Deep down, people do not want a relationship with your brand or your product. Yes, they love it and cherish it. They develop a strong attachment to it. They feel incomplete without their phone or what they associate with your brand. But it is not a relationship.
When people are involved, a relationship is a connection between two persons. Not a person and a machine, or a person and a concept. Interaction, as a means to cultivate the relationship, is possible if both parties are inclined to feelings and reason.
Today, many companies miss out on what a relationship with their customers can offer. If only for a deeper understanding of the needs and demands of your customers, you might want to reconsider your social media strategy. Mind that I am not talking about your reputation online in general or the number of your Twitter followers in particular as being the sole sign of your success, if any.
Balsamiq’s personal touch
Balsamiq Mockups is a wireframing tool. Balsamiq Studios, the small company behind it, has been on Twitter since April 2008, one month after it was founded. @Balsamiq have 11 527 followers. As they state on their website, “[they] aim to WOW you through [their] support and outstanding user experiences”.
Their strategy is to be a down-to-earth, easy-to-talk-to and overall cool buddy you would want to grab a beer or two on a Friday night. This impression is achieved by being personal—in conversations and the way they invest in the relationship with both their current and potential customers. Here’s how they do it. Balsamiq’s avatar on Twitter is an animated .gif-image with portraits of the team members who engage with people on Twitter. Moreover, they append each tweet that is a direct reply to someone with a signature at the end, e.g. “-Mike” or “-Peldi”.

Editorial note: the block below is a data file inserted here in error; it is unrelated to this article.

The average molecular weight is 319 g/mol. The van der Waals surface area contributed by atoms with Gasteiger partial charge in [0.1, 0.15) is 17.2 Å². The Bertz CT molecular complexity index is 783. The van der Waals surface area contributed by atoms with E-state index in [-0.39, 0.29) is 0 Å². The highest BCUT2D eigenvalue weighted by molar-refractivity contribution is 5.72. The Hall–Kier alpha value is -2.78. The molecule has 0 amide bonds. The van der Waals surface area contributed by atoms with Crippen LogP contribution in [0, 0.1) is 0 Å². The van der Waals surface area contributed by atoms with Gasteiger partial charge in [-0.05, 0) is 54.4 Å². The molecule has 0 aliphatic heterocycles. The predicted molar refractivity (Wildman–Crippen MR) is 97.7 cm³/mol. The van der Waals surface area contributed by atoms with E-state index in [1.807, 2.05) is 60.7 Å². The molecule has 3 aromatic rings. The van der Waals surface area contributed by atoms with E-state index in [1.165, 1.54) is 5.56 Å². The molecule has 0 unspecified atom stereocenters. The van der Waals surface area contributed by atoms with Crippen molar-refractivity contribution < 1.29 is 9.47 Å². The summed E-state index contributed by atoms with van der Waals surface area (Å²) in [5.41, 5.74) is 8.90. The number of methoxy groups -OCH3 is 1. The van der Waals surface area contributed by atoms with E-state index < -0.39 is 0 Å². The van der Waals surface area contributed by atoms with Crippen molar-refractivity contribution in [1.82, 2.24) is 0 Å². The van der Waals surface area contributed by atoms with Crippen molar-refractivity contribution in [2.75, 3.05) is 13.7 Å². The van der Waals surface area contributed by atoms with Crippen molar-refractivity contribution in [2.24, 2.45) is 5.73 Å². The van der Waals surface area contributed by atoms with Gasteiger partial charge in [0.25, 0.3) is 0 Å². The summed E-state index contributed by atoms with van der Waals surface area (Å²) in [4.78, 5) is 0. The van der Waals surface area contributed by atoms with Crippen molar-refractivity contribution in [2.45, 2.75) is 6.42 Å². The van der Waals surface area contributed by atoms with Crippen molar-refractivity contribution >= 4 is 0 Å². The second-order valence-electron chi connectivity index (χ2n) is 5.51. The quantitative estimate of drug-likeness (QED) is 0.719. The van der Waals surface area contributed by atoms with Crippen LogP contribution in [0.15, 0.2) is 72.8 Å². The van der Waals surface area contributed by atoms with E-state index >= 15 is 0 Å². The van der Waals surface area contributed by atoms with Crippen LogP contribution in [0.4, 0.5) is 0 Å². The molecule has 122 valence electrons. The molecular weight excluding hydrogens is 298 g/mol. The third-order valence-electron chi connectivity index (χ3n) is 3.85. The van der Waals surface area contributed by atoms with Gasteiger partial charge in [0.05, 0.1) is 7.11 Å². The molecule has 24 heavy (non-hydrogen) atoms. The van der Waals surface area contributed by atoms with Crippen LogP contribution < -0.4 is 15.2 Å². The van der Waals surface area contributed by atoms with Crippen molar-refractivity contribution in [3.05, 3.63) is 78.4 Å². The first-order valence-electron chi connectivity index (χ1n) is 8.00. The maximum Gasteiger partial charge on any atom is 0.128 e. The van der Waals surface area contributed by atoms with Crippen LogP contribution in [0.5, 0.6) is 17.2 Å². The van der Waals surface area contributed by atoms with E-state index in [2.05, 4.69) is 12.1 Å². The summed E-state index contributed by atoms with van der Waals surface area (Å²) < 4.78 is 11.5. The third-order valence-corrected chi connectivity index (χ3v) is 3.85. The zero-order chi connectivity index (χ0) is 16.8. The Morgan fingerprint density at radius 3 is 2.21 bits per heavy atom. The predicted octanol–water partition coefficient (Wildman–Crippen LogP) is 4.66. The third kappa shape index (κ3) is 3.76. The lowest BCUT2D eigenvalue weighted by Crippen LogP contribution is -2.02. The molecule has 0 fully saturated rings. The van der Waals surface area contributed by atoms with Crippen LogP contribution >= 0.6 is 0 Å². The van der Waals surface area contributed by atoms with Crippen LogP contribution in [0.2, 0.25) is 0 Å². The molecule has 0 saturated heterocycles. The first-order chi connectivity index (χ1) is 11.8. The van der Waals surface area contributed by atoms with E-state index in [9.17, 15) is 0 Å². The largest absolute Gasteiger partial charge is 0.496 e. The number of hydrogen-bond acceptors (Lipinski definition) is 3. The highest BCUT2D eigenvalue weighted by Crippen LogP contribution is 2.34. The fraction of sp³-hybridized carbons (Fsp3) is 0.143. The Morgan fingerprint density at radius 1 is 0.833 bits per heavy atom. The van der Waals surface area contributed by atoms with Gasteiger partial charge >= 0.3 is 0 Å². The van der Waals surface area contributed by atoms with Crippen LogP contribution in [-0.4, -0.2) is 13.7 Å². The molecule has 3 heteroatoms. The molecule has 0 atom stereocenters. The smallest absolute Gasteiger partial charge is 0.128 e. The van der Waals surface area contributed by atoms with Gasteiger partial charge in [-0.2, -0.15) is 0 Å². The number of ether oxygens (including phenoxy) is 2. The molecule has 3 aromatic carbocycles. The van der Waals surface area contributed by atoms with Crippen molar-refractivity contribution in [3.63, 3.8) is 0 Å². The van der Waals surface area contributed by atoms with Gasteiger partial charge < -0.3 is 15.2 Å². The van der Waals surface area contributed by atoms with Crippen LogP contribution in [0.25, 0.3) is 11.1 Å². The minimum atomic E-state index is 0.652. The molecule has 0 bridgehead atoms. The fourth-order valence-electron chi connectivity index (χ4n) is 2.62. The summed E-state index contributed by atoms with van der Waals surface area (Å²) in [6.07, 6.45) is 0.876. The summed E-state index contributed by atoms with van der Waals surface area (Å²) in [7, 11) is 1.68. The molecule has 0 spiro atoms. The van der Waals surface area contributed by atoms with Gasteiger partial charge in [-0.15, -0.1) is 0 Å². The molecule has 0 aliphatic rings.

SJ’s in a tough spot
SJ (which once stood for Statens järnvägar, “National railway”) is a Swedish state-owned company that runs railway passenger traffic and is one of several train operators within the railway system. @SJ_AB have been on Twitter since October 2009 and they have 19,694 followers.
Their main goal for engaging with the Twitter users is to provide customer support. If any, one would deem the arena perfect for personalising one’s replies on the quest of building up a loyal fan base. Especially with the daunting multitude of unhappy winter-season customers that the company has.
SJ claim 85 per cent of their Twitter followers are satisfied (in Swedish) with their presence in the medium. Unfortunately, they fall short of being perceived as willing to take the relationship with their customers to the logical next level. Mere presence does not cut it any longer, for people crave a personal approach.
Watch and learn
What do you want your business to be associated with online? An ordinary customer service that everyone expects of you? Or an extraordinary encounter with your customers that makes them ambassadors for you?
If you want to stand out, watch and learn. Examples abound.